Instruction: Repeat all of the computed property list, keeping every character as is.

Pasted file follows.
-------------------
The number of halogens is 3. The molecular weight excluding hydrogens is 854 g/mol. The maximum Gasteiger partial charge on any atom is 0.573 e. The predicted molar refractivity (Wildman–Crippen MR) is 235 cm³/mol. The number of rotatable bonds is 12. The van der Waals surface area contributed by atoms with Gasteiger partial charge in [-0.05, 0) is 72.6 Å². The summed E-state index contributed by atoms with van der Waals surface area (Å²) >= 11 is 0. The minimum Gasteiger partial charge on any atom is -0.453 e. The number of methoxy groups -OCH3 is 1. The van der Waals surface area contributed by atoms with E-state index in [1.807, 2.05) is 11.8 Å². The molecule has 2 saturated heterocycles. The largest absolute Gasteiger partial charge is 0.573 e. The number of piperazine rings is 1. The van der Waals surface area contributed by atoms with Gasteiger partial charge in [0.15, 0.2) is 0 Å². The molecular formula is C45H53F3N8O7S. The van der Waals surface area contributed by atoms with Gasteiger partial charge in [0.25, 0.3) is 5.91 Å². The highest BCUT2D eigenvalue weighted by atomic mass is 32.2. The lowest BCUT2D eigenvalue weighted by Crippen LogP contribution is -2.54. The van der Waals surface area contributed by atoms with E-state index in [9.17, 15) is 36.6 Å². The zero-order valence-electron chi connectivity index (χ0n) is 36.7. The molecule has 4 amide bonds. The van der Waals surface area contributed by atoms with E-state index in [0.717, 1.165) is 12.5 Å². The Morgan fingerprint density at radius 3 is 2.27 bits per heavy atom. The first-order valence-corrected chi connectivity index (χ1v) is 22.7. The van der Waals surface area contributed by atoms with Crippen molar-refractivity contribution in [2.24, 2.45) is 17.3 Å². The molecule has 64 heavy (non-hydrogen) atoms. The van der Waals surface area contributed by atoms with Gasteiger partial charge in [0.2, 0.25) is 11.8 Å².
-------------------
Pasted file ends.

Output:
The number of halogens is 3. The molecular weight excluding hydrogens is 854 g/mol. The maximum Gasteiger partial charge on any atom is 0.573 e. The predicted molar refractivity (Wildman–Crippen MR) is 235 cm³/mol. The number of rotatable bonds is 12. The van der Waals surface area contributed by atoms with Gasteiger partial charge in [-0.05, 0) is 72.6 Å². The summed E-state index contributed by atoms with van der Waals surface area (Å²) >= 11 is 0. The minimum Gasteiger partial charge on any atom is -0.453 e. The number of methoxy groups -OCH3 is 1. The van der Waals surface area contributed by atoms with E-state index in [1.807, 2.05) is 11.8 Å². The molecule has 2 saturated heterocycles. The largest absolute Gasteiger partial charge is 0.573 e. The number of piperazine rings is 1. The van der Waals surface area contributed by atoms with Gasteiger partial charge in [0.15, 0.2) is 0 Å². The molecular formula is C45H53F3N8O7S. The van der Waals surface area contributed by atoms with Gasteiger partial charge in [0.25, 0.3) is 5.91 Å². The highest BCUT2D eigenvalue weighted by atomic mass is 32.2. The lowest BCUT2D eigenvalue weighted by Crippen LogP contribution is -2.54. The van der Waals surface area contributed by atoms with E-state index in [9.17, 15) is 36.6 Å². The zero-order valence-electron chi connectivity index (χ0n) is 36.7. The molecule has 4 amide bonds. The van der Waals surface area contributed by atoms with E-state index in [0.717, 1.165) is 12.5 Å². The Morgan fingerprint density at radius 3 is 2.27 bits per heavy atom. The first-order valence-corrected chi connectivity index (χ1v) is 22.7. The van der Waals surface area contributed by atoms with Crippen molar-refractivity contribution in [2.24, 2.45) is 17.3 Å². The molecule has 64 heavy (non-hydrogen) atoms. The van der Waals surface area contributed by atoms with Gasteiger partial charge in [0.2, 0.25) is 11.8 Å².